Futuristic Vertical Ship Stays Upright While Exploring Marine Life


Image source: Inhabitat.com

French architect Jacques Rougerie wants to explore the world’s oceans, and he needs your money to do it. How much, you ask? Just a mere €325,000 ($436,000).Yes, I know it sounds outlandish, but Rougerie is already well on his way to making his dream a reality. His crowdfunding campaign has already amassed €20,502, and it still has 75 days to go. Fans of aquatic architecture may want to chip in a few bucks, because Rougerie’s proposed ship will truly be a sight to behold.

The aptly-named SeaOrbiter will be the world’s first vertical ship. If you’re anything like me, the first thing that crossed your mind when you read that was, “Vertical ship!? How do they expect to keep it from tipping over?”

It’s quite clever, actually. The bottom-most portion of the SeaOrbiter is heavier than water, so the force of gravity wants to pull the ship straight down. The upper part of the ship, however, is buoyant. As a result, the ship will remain vertical at all times.

SeaOrbiter Top

Image source: Inhabitat.com

This vertical design actually serves a dual purpose. The submerged section of the ship would allow inhabitants to easily observe the surrounding waters and take samples of marine life. It would essentially act as an underwater lab, with as many as four floors microscopes and other scientific tools.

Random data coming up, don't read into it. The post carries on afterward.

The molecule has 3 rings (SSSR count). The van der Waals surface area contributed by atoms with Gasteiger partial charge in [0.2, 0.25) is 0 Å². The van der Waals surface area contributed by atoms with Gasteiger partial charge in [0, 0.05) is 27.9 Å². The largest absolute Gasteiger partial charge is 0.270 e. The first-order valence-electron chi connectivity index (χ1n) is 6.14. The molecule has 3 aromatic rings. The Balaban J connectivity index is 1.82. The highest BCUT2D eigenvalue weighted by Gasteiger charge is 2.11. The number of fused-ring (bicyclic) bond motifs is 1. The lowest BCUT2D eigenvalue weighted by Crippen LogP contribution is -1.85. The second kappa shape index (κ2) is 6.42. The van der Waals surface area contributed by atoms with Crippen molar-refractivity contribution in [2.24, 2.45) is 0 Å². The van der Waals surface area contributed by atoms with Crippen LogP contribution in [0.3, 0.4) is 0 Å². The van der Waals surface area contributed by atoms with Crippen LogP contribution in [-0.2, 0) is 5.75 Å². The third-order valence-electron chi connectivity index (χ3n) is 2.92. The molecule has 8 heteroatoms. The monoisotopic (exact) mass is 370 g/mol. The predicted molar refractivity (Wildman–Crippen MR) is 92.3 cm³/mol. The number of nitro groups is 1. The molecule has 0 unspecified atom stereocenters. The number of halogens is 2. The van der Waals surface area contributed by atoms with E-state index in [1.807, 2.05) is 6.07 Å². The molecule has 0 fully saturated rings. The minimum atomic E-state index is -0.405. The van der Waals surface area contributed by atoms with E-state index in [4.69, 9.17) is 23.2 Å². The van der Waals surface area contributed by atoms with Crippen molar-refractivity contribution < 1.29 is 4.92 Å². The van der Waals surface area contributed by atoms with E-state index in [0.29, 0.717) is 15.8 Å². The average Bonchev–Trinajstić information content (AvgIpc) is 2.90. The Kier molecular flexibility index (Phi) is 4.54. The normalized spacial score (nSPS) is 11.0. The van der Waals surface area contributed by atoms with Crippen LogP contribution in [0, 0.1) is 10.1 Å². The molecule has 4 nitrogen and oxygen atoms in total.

The ship won’t be able to dock in many harbors because it would drag against the ground, but that’s no problem at all — the designers intend for the ship to be 100 percent self-sufficient. SeaOrbiter would harvest solar, wind, and wave power to keep its motors running, and they hope to have it operating on a super green biofuel designed by the European Aeronautic Defence and Space Company. All they’d need is a self-sustaining garden and a group of scientists would be able to live aboard the SeaOrbiter indefinitely.

SeaOrbiter Design

Image source: Amazonaws.com

Rougerie explained, “One of the first users will be the science community. It’s designed to explore the ocean in a new way, mainly spending time under the sea, giving people the opportunity to live under the sea for a very long time, to observe, to undertake research missions, like marine biology, oceanography, and climate issues.”

Assuming, of course, that they can pull together the remaining €305,000. That’s a boatload of cash (literally), but I think I’d bet on the crowdfunding site reaching its goal. The SeaOrbiter has a noble cause and the story has been picked up by news agencies all over the world. Besides, the remaining €325,000 is chump change compared to its overall price tag, which is somewhere in the ballpark of $43 million. I doubt that such a huge project would come so far only to get stalled out by 2% of its total cost.

If the SeaOrbiter becomes a reality, this landmark vessel will blaze trails in every sense of the word. Not only will it collect critical scientific data about the world’s oceans, but it could also usher in a new era of vertical ships. Will vertical ships become the new norm? Will companies begin building gigantic floating docks so that vertical ships can dock in a deep harbor?

It’s hard to say for sure, but this much is certain: the SeaOrbiter will capture the world’s attention the second it hits the water. It has a gorgeous, sail-like design, it utilizes never-before-seen technology, and its crew could reshape our understanding of the world’s oceans.

What are your thoughts on the SeaOrbiter’s aesthetic? Are you as excited as I am by its unconventional design, or do you think it’s too impractical to really catch on?


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